"hundreds" of witnesses who can testify to the plot.
* that the army has fueled terrorism in
Mindanao by selling weapons and ammunition to the very rebel forces
the young soldiers were sent to fight.
* that members of the military and police
helped prisoners convicted of terrorist crimes escape from jail.
The "final validation," according to Trillanes, was
Fathur Rohman al-Ghozi's July 14 escape from a heavily guarded
Manila prison. Al-Ghozi is a notorious bomb-maker with Jemaah
Islamiyah, which has been linked to both the Bali and Marriott
* that the government was on the verge
of staging a new string of bombings to justify declaring martial
Arroyo denies the allegations and accuses
the soldiers of being pawns of her unscrupulous opponents. The
mutineers insist they were not trying to seize power but only
wanted to expose a top-level conspiracy. When Arroyo promised
to launch a full investigation into the allegations, the mutiny
ended without violence.
Though the soldiers' tactics were widely
condemned in the Philippines, there was widespread recognition
in the press, and even inside the military, that their claims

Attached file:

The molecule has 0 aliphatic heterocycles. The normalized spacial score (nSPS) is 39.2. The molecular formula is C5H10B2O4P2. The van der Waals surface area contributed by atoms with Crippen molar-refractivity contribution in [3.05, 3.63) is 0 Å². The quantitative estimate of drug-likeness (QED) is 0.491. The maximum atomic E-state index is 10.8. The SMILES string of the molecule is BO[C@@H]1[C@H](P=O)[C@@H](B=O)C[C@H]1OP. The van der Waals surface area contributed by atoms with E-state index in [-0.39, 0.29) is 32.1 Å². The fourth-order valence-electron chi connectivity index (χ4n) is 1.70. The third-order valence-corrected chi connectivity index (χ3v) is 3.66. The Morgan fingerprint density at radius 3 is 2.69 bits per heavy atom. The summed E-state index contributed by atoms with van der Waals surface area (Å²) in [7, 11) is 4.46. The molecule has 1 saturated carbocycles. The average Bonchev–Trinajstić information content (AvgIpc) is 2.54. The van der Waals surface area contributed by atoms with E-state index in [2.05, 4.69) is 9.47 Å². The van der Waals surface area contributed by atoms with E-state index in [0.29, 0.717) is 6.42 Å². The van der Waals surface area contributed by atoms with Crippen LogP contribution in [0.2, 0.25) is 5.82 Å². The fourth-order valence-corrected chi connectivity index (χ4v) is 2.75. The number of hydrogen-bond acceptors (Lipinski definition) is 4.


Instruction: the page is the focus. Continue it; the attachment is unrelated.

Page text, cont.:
were "valid and legitimate," as retired Navy Capt. Danilo
Vizmanos put it to me.
Local newspaper reports described the
army's selling of weapons to rebels as "an open secret"
and "common knowledge." The army's chief-of-staff, Gen.
Narciso Abaya, conceded that there is "graft and corruption
at all levels." And police have admitted that al-Ghozi couldn't
have escaped from his cell without help from someone on the inside.
Most significant, Victor Corpus, chief of army intelligence, resigned,
though he denies any role in the Davao bombings.
Besides, the soldiers were not the first
to accuse the Philippine government of bombing its own people.
Days before the mutiny, a coalition of church groups, lawyers
and NGOs launched a "fact-finding mission" to investigate
persistent rumors that the state was involved in the Davao explosions.
It is also investigating the possible involvement of US intelligence
These suspicions stem from a bizarre incident
on May 16, 2002, in Davao. Michael Meiring, a US citizen, allegedly
detonated explosives in his hotel room, injuring himself badly.
While recovering in the hospital, Meiring was whisked away by
two men, who witnesses say identified themselves as FBI agents,
and flown to the United States. Local officials have demanded
that Meiring return to face charges, to little effect. Business
World, a leading Philippine newspaper, has published articles
openly accusing Meiring of being a CIA agent involved in covert
operations "to justify the stationing of American troops
and bases in Mindanao."
Yet the Meiring affair has never been
reported in the US press. And the mutinous soldiers' amazing allegations
were no more than a one-day story. Maybe it just seemed too outlandish:
an out of-control government fanning the flames of terrorism to
pump up its military budget, hold on to power and violate civil
Why would Americans be interested in something